Brazilian Indian Leaders Go to Brasí­lia Looking for Justice

    Four leaders of the Tupinikim and Guarani peoples, who live in the southeastern state of EspÀ­rito Santo, arrived in BrasÀ­lia, capital of Brazil, on October 19, to hold meetings at the Ministry of Justice and the Federal Prosecutor’s Office.

    At the Ministry of Justice, the Indians were informed by its legal advisory department that the technical report, which must be prepared by the legal advisors of the ministry, was not ready yet and, therefore, had not been submitted to the minister of Justice.

    The person in charge for such reports at the ministry, Luciana Schettini, said that this case is one of the priorities of the Ministry of Justice. The legal deadline for the minister of Justice to make a decision in relation to the report identifying the land expired on October 12.

    The Federal Prosecutor’s Office, through the deputy attorney in charge of matters related to the state of Espí­rito Santo, Dr. Eugênio Aragão, agreed with the opinion of the indigenous people that the advertising actions of the Aracruz corporation have discriminatory and racist contents and that the accusations made against them should ensure to the indigenous people the right to respond.

    Vicente Cañas Case

    The trial of three of the six defendants accused of murdering the Jesuit missionary Vicente Cañas is scheduled to begin on October 24. The jury trial will be held in Cuiabá, capital of the state of Mato Grosso.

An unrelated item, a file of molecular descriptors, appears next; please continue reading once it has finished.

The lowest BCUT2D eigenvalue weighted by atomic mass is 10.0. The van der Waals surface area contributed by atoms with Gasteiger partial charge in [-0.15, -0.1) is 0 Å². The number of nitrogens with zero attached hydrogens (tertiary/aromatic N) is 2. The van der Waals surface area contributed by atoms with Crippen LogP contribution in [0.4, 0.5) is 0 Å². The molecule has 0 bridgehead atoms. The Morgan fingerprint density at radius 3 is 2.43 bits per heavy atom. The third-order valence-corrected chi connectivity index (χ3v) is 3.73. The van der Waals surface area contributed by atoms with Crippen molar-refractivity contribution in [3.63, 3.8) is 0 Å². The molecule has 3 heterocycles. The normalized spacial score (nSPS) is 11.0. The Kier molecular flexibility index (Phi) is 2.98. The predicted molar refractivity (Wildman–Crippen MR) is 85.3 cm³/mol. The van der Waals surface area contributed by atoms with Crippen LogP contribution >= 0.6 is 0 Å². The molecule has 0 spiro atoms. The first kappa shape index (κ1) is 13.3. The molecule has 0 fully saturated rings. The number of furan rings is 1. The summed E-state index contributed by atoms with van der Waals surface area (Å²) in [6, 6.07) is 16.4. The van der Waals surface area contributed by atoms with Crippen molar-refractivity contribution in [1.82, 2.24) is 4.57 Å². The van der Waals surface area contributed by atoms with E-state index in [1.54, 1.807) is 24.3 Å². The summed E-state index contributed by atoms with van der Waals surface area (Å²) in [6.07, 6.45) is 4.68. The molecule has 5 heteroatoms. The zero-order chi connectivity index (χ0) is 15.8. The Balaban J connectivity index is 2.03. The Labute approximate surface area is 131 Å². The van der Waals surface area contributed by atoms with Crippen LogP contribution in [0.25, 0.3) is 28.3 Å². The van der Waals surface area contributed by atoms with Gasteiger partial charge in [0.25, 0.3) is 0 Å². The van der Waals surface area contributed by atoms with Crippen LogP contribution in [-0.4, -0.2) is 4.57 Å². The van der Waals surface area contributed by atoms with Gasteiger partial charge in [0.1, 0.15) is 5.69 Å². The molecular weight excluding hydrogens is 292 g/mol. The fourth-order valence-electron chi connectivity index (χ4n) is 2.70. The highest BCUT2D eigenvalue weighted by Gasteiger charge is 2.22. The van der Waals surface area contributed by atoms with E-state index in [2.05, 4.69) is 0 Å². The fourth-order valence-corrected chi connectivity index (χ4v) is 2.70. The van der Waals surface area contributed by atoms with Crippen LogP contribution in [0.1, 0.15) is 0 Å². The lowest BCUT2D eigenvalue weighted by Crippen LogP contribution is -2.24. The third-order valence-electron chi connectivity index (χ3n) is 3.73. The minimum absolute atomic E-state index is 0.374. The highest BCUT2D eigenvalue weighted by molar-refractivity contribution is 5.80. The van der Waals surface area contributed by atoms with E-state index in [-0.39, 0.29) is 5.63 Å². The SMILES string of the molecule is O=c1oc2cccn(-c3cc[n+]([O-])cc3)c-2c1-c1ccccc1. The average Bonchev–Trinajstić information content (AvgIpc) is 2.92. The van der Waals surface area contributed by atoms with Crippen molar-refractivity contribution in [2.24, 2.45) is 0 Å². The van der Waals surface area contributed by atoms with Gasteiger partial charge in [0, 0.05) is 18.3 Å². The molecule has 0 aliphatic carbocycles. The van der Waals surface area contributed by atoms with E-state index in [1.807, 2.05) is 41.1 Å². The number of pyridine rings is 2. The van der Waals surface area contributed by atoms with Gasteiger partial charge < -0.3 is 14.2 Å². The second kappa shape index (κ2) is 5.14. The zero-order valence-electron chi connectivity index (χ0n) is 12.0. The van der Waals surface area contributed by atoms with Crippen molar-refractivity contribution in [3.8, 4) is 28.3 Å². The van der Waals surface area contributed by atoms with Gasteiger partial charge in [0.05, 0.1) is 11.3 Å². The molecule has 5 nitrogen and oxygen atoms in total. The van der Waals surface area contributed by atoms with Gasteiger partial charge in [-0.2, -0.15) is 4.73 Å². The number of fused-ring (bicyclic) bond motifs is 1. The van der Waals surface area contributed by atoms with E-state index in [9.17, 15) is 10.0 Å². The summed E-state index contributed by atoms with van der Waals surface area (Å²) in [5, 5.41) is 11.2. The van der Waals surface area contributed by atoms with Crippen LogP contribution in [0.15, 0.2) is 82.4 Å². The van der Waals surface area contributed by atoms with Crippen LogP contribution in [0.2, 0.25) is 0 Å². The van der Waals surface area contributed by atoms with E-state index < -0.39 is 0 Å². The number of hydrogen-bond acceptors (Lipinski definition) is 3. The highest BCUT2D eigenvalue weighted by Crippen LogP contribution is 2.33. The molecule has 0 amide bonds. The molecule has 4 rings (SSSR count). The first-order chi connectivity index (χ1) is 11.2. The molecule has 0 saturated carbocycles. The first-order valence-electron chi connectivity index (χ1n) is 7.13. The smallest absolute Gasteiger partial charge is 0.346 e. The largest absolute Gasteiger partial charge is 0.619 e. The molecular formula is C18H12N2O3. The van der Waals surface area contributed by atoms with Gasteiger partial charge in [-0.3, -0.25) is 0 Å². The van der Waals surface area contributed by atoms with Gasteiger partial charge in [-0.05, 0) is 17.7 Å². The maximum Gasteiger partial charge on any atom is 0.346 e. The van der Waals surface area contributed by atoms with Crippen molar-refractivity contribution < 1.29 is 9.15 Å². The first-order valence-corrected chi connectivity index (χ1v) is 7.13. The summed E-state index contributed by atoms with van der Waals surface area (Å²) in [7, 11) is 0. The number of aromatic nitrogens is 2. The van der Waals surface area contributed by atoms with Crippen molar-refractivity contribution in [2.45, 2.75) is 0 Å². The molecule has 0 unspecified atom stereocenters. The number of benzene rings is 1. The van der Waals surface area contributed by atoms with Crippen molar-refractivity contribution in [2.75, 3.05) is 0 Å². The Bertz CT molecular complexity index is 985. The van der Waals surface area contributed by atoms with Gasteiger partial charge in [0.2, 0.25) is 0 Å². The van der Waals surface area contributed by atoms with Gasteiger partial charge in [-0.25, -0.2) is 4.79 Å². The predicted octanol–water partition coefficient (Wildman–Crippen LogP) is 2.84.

This week, Brazil’s Indianist Missionary Council (Cimi) sent a request to people and organizations who support the indigenous cause, to send letters to the Public Prosecutor’s Office and the media, stressing the importance of the case in the struggle against impunity, which has prevailed for 19 years in this case. The crime can expire in less than one year.

    Vicente Cañas was killed in 1987 because of his fight for the demarcation of the Enawenê-Nawê land and work to ensure health care to these people. According to Cimi, the result of the trial can represent a huge advance in the struggle against impunity.

    He was a member of a pioneering group of missionaries who made a big change in the way missionaries work with indigenous people by opting for living with them and truly hearing what they have to say, taking part in their daily activities, showing solidarity and respect for them and respecting their religious beliefs, in short, becoming one of them.

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